What is your next adventure?
I'm going to go to grad school to study machine learning. I want to focus on robotic design development. I want to combine my AE degree with AI and machine learning because, eventually, that will put me in the position to design space robots. I'm applying all over the country because I want a change in scenery.
What about your next adventure are you most looking forward to?
I am looking forward to a change in scenery. I'm from Pittsburgh and it was great to come to Atlanta. Now I'm excited to move to a different location. The other thing that excites me is that, in grad school, you get more freedom and more creativity in your work.
Did you have any previous co-op, internship, or research experience in this area?
I worked two summer internships at United Launch Alliance - one in flight design and the other in propulsion focuses on fluid design. After that, I was offered a co-op at NASA Johnson, possibly the highlight of my co-op experience. Since NASA makes you work in different departments, you get a different perspective on things. They even put you in places where you have no experience to force you to be resourceful. The program is their recruiting tool, so that's a smart move. My three rotations were in propulsion, EVA [extra-vehicular activity] and robotics. The robotics tour showed me how much I liked control systems. I'm absolutely fascinated that you can create something to act and think on its own. Robots really have great potential for good.
Research-wise, I worked with Dr. Braun in the SSDL [Space Systems Design Lab] on a parachute flight dynamics project, and at GTRI with Dr. Mick West, where we were trained to create robotic mechanisms that could measure ice underwater in Antarctica.
How did your educational experience at GT-AE help you achieve that goal?
The number of resources that are available to the students is incredible. And there are a lot of people who'll go out of their way to help you. The obvious ones are faculty, classmates, and your TA. But there's also the Career Center and the Career Fairs, the Academic Success Center. Early on, I thought that the curriculum and the education were just to teach you how to absorb a lot of technical information to use later. But I realized halfway through that that's not, in fact, what makes Tech special. It's that you learn how to solve different problems, how to take an 'unsolvable' problem and have the confidence to tackle it. Once I realized that, I got even more out of my classes and my faculty.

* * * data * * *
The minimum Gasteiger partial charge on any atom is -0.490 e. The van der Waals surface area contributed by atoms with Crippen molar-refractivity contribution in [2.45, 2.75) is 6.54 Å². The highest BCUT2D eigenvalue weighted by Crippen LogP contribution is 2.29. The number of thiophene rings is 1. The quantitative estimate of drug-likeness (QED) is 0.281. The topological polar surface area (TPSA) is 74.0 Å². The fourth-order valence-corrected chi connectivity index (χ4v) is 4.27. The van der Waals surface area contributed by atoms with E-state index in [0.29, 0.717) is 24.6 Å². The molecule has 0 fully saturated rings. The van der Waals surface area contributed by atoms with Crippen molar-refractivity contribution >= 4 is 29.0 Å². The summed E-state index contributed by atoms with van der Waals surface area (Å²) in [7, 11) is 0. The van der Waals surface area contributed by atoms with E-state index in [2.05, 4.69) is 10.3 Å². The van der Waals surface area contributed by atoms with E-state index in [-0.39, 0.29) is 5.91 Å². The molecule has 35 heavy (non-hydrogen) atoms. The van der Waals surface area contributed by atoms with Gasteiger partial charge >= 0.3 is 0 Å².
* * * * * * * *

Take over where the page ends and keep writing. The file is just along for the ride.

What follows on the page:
What advice would you give to an underclassman who would like to follow the same path?
Get involved with your education early and stay involved. There are a lot of resources that Tech offers. You are paying for them, so you may as well use them. There is a Fellowship Office that does nothing but help you identify and apply for fellowships. I started early on to find out about resume building and jobs. The Career Center helped me with the hardest part about finding a job: you don't have experience. They can show you how to present what you do have. And talk to people who are working where you want to work. Whatever course you find yourself interested in - ask that teacher if you can do research. They might not have anything when you ask, but later on down the road, they might remember you.